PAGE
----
Low-lying placenta can present a problem if some of the tissue grows over your cervix (something that's called placenta praevia – see Can there ever be problems with the placenta?, below). But, often, as your womb grows and stretches over the subsequent weeks of pregnancy, the placenta can move higher and away from your cervix, correcting the problem by itself.

What if I'm expecting twins? Will I grow two placentas?

It depends what kind of twins you're expecting.

With fraternal twins, there are two separate eggs, fertilised by two separate sperm, so, yes, there will also be two placentas.

In the case of identical twins, there is one sperm and one egg, which then separates into two. Identical twins can have one placenta each or they can share one placenta between them.

Can there ever be problems with the placenta?

In most pregnancies, the placenta develops and functions without any issues. However, problems with the placenta can sometimes occur. These include:

  • Placenta praevia – where the placenta forms low in your uterus, doesn't rise up as your pregnancy progresses and is partially or totally covering your cervix. If it is totally covering your cervix, your baby will need to be delivered by Caesarean section. Placenta praevia can also cause bright red bleeding during pregnancy (usually after 20 weeks) and labour.
  • Placental abruption – where the placenta either partially or totally comes away from the wall of the uterus before your baby is born. This can lead to bleeding during pregnancy and labour.
  • Placental insufficiency – where the placenta is not working as it should, meaning that your developing baby isn't getting enough of the oxygen and nutrients that are needed.
  • Placenta accreta – where the placenta grows too deeply on the wall of your womb too and cannot detach as expected after your baby is born, leading to bleeding
  • Retained placenta – where part of your placenta stays inside your womb after your baby is born, either because of placenta accreta (above) or because your cervix closes or your womb stops contracting.

The most common signs of a problem with the placenta are bleeding and abdominal pain. If you experience either during your pregnancy, please contact your medical team urgently.

What happens to the placenta when my baby's born?

Once your baby is delivered, your placenta is next up! In fact, delivery of your placenta – often called 'afterbirth' at this point – is called the third stage of labour .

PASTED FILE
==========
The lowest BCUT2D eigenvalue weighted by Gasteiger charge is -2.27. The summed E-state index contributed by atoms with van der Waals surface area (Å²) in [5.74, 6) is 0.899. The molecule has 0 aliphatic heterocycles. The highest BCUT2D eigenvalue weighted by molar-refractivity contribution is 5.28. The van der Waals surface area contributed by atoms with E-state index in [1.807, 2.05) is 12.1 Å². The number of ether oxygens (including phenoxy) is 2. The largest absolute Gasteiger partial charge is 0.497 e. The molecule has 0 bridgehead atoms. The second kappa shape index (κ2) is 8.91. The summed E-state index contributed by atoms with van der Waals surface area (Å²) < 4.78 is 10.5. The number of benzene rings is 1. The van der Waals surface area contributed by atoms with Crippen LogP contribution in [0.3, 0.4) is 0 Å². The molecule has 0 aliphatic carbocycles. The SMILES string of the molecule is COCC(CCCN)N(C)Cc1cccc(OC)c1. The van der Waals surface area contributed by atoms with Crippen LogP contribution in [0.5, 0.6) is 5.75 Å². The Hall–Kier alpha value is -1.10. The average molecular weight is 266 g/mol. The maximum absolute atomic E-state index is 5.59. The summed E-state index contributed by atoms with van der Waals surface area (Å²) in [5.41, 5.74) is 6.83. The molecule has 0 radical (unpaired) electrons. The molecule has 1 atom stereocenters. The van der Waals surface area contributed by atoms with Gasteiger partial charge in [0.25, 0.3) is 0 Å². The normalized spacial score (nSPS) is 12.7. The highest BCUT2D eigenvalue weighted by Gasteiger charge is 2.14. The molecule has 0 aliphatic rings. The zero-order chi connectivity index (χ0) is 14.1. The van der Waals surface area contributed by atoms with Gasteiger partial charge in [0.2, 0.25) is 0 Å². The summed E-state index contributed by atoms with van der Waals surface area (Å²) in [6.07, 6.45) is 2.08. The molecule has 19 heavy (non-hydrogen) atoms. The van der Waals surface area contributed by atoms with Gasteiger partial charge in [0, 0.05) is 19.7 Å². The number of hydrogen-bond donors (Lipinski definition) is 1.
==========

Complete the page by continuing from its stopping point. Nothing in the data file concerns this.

If you've had a vaginal delivery, then shortly after you have pushed your baby out, you will have further contractions. Your midwife may push on your belly to help the placenta come out or they may ask you to push one more time. Medications can be given to help bring this along.

If you've had a Caesarean section, the surgeon will remove the placenta after delivering your baby.

In either situation, a midwife or doctor will examine the placenta to check that it looks intact and complete. This is because if any placenta is left inside your womb (retained placenta – see Can there ever be problems with the placenta?, above), it can cause issues such as bleeding or infection.

Why do some people eat the placenta?

Some people believe that eating part of the placenta, once it's been expelled from your body, can be good for your health. They eat it raw or cooked or even, as in Kim Kardashian's case, dried and made into pills.

There is no scientific evidence of any nutritional or mental-health benefits from eating placenta.

Why do some people bury the placenta?

In some cultures – including Maori culture and Navajo culture – burial of the placenta is an important post-birth ritual. It's often linked to ensuring the future health of both the mother and baby. For native Hawaiians, it's traditional to bury the placenta and then plant a tree on top, so both baby and tree can grow together.

Pic: Getty Images


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Dr Philippa Kaye works as a GP in both NHS and private practice. She attended Downing College, Cambridge, then took medical studies at Guy’s, King’s and St Thomas’s medical schools in London, training in paediatrics, gynaecology, care of the elderly, acute medicine, psychiatry and general practice.